According to a 2020 report by the Crafts Council, the market in the UK for handmade items grew from £883 million in 2006 to more than £3 billion by 2019, with 33 percent of consumers (10.3 million people) buying online. The boom stems from people becoming more attuned to the value of pieces made by hand – what Aristotle called the human ‘tool of tools’ and skills involved in being able to translate the fantasies of the imagination into something physical.
Brighton-based weaver and dyer Poppy Fuller Abbott is one of this year’s New Makers spotlighted by the interiors and clothing company Toast – she has made a set of placemats for their collection. She, too, recognises a change in the impact of craft. ‘Domestic forms of craft have often not been recognised artistically as they are associated with women’s work or hobby crafts,’ she explains. ‘Yet with the resurgence of crafts techniques such as darning, people are increasingly being empowered to prolong the life of their objects, or clothing, which has a sustainable impact. I think this is really positive as it creates a sense of community and connects us to processes our grandparents would have commonly used, which can be passed on to others.’
Some are taking strong strides to embed pieces with meaning. Silversmith and toolmaker Danielle NaylorDanielle Naylor recently graduated from Sheffield Hallam University and has designed a series of tableware based on traditions of community and gender, featuring a series of food and drink rituals to narrate trans experiences of performance, community and growth. ‘The work critiques the abjection we experience from society and instead shows the beauty of self-determination,’ they explain. Danielle’s process is tactile and informed by the physical properties of the materials, and how they respond to different traditional and non-traditional techniques, leading to work that is craft-led, narrative, and exploratory.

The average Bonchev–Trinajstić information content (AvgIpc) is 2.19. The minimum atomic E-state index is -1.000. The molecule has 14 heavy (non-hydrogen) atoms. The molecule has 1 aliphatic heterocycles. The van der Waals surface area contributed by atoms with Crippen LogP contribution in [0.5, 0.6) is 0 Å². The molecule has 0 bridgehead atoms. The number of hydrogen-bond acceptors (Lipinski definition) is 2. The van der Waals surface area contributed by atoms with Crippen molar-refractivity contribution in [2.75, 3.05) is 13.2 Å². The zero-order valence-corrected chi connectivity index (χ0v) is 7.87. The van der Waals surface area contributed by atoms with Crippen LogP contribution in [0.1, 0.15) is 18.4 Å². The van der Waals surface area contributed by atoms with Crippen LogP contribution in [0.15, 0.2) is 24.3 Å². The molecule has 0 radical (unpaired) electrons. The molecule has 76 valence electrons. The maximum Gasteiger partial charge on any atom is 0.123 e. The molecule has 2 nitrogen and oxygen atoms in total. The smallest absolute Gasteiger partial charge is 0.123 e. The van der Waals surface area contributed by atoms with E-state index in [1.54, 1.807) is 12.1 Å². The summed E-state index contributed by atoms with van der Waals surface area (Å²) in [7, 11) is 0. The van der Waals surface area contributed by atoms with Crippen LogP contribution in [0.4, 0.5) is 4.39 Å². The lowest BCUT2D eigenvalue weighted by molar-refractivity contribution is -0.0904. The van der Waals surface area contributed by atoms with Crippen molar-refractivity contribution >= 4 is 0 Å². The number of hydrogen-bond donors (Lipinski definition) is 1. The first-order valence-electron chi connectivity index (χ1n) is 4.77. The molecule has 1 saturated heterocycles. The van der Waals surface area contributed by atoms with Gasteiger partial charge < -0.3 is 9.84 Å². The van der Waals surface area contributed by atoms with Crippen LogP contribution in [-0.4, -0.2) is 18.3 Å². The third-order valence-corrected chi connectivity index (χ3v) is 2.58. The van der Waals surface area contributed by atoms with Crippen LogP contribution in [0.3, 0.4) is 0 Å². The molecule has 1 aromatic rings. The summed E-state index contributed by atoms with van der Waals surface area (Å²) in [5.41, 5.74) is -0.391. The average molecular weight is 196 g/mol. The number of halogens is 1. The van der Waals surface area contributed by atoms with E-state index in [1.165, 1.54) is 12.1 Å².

Another artist whose work is layered with messaging is Shaheen Ahmed. Based in Birmingham, she describes herself as an artist as well as a ‘craftivist’ and has worked with Transforming Narratives, a programme exchanging dialogue between creative and cultural practitioners in Birmingham, Pakistan and Bangladesh. She reworks maps to share tales of statelessness, crippling infrastructure and disparagement, using Kirigami folding techniques along with brush, ink and thread work. ‘I like to cut up maps, create little tent-like structures to create small metaphorical spaces of refuge,’ she explains. ‘It’s a creative response to the current global upheaval seen in our world today.’